New Delhi: The Delhi High Court on Wednesday issued notice to the state revenue secretary and Delhi Waqf Board on a PIL seeking direction for enforcement of eviction orders of 990 Waqf properties in the national capital.
A bench of Chief Justice G. Rohini and Justice Jayant Nath sought response from the government and Waqf Board by September 1 on a PIL filed by advocate Shahid Ali, who sought an order for enforcing the eviction order, hanging fire for last many years, relating to the Waqf (charitable endowment) properties.
The 990 properties have already been ordered to be vacated from illegal and unauthorised occupation of encroachers under section 54 of Wakf Act, 1995 but the sub-divisional magistrates concerned had not been enforcing such orders, Ali said.
Hearing the plea, the court asked the counsel for the revenue authority, under whom the ll SDMs come, why Waqf laws have been framed and created. It also questioned as to why Waqf tribunals were not constituted.
Counsel appearing for the Waqf board told the court that this was in the process.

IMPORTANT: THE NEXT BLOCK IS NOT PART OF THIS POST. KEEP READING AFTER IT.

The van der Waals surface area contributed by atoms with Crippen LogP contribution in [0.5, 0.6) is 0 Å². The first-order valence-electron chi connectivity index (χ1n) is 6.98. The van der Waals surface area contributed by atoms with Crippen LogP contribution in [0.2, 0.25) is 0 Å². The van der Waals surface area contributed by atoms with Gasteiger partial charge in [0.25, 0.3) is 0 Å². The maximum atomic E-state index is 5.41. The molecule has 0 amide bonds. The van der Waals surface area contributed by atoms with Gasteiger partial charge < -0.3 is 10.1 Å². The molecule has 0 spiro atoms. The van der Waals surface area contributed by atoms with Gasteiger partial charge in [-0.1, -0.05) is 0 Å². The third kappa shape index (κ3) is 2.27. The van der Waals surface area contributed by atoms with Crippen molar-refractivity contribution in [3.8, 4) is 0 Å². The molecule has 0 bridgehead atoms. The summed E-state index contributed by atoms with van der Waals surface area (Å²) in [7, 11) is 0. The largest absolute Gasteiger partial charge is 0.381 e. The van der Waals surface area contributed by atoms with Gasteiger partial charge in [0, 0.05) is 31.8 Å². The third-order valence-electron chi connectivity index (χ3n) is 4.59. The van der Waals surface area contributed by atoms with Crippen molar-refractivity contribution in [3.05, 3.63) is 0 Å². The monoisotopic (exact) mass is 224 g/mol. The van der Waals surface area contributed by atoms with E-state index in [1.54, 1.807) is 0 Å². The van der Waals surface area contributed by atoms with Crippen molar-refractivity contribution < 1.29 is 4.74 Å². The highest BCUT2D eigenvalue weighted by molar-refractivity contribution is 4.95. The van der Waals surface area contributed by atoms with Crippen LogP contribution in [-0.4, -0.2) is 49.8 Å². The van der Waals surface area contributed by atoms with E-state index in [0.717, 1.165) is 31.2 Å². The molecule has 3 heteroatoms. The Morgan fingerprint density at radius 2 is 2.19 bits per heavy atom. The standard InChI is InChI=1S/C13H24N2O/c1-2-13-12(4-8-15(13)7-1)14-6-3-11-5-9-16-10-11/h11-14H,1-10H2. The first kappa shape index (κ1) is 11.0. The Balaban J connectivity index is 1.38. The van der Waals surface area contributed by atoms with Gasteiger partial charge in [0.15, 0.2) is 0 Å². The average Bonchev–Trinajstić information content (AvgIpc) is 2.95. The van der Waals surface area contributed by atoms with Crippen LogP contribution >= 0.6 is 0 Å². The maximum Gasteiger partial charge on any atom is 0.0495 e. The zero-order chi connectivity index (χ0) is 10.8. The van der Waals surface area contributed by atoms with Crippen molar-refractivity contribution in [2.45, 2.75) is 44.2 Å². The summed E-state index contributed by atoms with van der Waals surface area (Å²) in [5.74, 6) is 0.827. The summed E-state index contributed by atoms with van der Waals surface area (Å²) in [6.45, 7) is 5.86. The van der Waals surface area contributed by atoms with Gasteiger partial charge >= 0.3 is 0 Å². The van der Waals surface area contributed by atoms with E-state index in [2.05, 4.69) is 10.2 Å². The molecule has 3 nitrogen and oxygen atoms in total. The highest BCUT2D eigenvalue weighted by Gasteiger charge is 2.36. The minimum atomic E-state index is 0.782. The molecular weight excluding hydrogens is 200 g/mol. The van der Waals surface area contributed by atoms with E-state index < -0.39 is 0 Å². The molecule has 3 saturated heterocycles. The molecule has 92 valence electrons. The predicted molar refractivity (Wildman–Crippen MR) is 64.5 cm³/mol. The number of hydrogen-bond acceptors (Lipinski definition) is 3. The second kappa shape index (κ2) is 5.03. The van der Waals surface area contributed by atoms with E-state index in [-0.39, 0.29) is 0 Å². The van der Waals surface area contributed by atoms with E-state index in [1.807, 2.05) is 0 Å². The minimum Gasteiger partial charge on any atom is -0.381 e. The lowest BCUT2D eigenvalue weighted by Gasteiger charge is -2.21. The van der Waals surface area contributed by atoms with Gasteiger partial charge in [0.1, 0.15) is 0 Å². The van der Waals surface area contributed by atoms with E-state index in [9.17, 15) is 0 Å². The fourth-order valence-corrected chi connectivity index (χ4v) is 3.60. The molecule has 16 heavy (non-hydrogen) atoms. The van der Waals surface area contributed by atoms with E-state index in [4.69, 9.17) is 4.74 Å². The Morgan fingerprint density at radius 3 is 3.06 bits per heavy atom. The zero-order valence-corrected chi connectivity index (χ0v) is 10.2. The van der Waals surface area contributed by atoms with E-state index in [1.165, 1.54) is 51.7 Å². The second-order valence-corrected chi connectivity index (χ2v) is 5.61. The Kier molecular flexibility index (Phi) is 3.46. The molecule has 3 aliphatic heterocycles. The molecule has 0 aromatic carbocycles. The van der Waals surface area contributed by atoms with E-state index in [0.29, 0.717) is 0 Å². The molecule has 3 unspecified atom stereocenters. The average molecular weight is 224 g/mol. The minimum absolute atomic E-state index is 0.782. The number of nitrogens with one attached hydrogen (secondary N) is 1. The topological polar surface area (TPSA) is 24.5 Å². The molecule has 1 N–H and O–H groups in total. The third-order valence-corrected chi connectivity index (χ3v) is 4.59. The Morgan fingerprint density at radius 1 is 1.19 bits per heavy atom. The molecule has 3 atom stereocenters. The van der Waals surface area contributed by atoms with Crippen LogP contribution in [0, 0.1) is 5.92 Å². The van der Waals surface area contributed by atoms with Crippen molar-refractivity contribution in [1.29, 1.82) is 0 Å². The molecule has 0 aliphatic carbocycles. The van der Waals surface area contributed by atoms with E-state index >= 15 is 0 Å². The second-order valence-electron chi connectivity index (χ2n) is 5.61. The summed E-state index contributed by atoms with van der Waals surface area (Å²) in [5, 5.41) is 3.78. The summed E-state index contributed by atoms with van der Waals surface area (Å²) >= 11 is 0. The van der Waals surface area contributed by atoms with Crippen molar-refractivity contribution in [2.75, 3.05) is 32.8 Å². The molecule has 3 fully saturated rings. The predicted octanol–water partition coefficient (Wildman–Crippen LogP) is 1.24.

The Delhi High Court Friday dismissed a plea seeking framing of guidelines by government to regulate the functioning of online media streaming platforms like Netflix and Amazon Prime Video.
A bench of Chief Justice Rajendra Menon and Justice V K Rao rejected the petition after the Ministry of Information and Broadcasting informed it that online platforms are not required to obtain any licence from the ministry.
Central government standing counsel Vikram Jetly said the content on online platforms is not being regulated by the ministry.
The court had earlier made it clear that it was not issuing notice on the petition by NGO Justice for Rights Foundation but was only seeking the government’s response on the plea which also alleged that the online media streaming platforms show “uncertified, sexually explicit and vulgar” content.
In its plea filed through advocate Harpreet S Hora, the NGO had claimed that online media streaming platforms, that also include Hotstar, show content which is “unregulated and uncertified” for public viewing.
The court had asked the Centre’s counsel to seek instructions as to whether the alleged broadcasting on the online platforms is based on any licence or regulatory measures provided by government or any regulatory body.
The plea had claimed that television series like “Sacred Games”, “Game of Thrones” and “Spartacus”, shown on platforms like Netflix, contain “vulgar, profane, sexually explicit, pornographic, morally unethical and virulent” content which often “depict women in objectifying manner”.